What followed a few years later was the Lisbon Treaty, effectively the European Constitution rewritten, pushed through in spite of being initially rejected in a referendum in Ireland in 2007, later shoved through in that country in 2009 in the face of the economic crisis facing that country after the 'crash' of 2007/2008; but let's face it, no one really cares what Ireland thinks (certainly not most of the other members of the EU, other than the UK), so they were 'prevailed upon' to allow it to pass. The reality is that the UK independently bailed out Ireland during this crucial period, not because of any undue sentimentality (that is not the British way), but simply in a recognition of the historic intertwining links between the British and much smaller Irish economies, although perhaps influenced also by the social and familial links between the two countries. The harsh reality, though, is that without UK support, Ireland would have been 'sunk', as otherwise Ireland would have been consigned to the same 'hell'/purgatory currently occupied by Greece. As for the semi-clandestine ratification by the UK of that Treaty by our then Prime Minister, Gordon Brown, I would prefer to remain silent; the level of contempt I have for that man is infinite and only a modicum of concern about the libel laws of this country will restrain me from writing what I really think about that excuse for a man; as I am also Scottish (and 1/4 quarter Irish as it so happens, with reference to earlier comments) I don't think accusations of 'racism' apply, although I am quite happy to acknowledge that it is my firm belief that the "socialism" that Gordon Brown and those who think like him profess to believe in, is one of the greatest evils that existed when I was born and unfortunately continues, luckily in much reduced form, to this day, I have grown weary of glossing over this basic reality in recent years, so this is the first time, apart from brief allusions to it in Twitter from time to time, that I have really 'let rip' on this issue. Unfortunately there is not a great deal to choose between the destructive effects of the "socialism" offered by Labour ('new', and the 'old' back-to-the-future kind which current leader Corbyn represents) and that offered by the SNP.
On Friday 2nd September our sad excuse for a First Minister in Scotland, Ms Nicola Sturgeon, gave up on her 'day job' of actually running Scotland in accordance with the Scotland Act (as amended), in favour of a pointless resurrection of the obsessive and obsessed SNP policy of wanting to rip Scotland out of the UK, despite very recent opinion polls demonstrating that the people of Scotland, apart from adherents of the 'SNP cult' which Ms Sturgeon leads, have little or no desire for this to happen, and far less desire for the holding of another referendum to try and change the result of the referendum held on the matter as recently as September 2014.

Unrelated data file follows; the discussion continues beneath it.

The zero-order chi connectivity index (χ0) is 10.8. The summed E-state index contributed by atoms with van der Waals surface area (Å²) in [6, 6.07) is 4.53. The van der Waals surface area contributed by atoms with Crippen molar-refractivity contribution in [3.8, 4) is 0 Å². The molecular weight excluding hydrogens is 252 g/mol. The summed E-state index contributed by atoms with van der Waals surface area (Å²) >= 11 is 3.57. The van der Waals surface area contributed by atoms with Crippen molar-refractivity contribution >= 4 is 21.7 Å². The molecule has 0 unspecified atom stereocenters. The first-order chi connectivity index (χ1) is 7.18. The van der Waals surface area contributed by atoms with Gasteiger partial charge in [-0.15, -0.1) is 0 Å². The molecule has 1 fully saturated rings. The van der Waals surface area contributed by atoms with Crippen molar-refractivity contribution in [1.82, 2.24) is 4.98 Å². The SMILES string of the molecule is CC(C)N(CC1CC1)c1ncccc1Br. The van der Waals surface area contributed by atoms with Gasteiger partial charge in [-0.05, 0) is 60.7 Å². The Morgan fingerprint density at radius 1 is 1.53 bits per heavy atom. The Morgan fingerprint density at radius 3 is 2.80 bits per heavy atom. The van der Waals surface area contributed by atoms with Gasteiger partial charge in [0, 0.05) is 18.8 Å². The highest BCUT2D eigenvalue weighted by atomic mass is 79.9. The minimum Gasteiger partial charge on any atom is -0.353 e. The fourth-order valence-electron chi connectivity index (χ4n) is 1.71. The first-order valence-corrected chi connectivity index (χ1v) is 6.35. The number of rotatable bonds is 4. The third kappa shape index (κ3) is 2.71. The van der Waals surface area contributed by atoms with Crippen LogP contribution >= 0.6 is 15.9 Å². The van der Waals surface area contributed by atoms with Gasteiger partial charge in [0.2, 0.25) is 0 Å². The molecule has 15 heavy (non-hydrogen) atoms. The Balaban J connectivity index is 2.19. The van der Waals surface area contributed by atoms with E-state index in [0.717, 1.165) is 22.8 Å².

Despite the febrile predictions of those who campaigned vociferously for the UK to remain a member of the EU, the economy continues to be robust and the exchange rate of our currency, the Pound, although somewhat lower than before the EU Referendum (but arguably now at a more sensible level to meet both the needs of exporters and holidaymakers requiring to purchase a foregin currency to help fund their annual vacation abroad), has certainly never been in danger of 'collapse' and indeed in recent weeks has been strengthening somewhat from its low point after the EU Referendum - fine, so long as it does not become too strong and begin to adversely affect exports. As with everything else in life, the level at which the exchange rate hovers is a balance of complex and sometimes conflicting interests.
Now that summer is almost over, and more or less normal business has resumed, one imagines (and hopes) that the government will begin seriously to put in place the process of the UK leaving the EU. I am not one of those people that wants precipitate action, but I do want to see some concrete moves in this direction fairly soon, to give voice to the results of the referendum in June. The attempt in the past few days at a tax grab by the European Commission (EC), against the wishes of EU member state Ireland for whose benefit the EC purports to be acting, is just the latest example of the malign anti-competitive instincts of some EU member states and the bureaucrats of the EC and only reinforces the need for us in the UK to get out of the economic and political dead-end that the EU represents.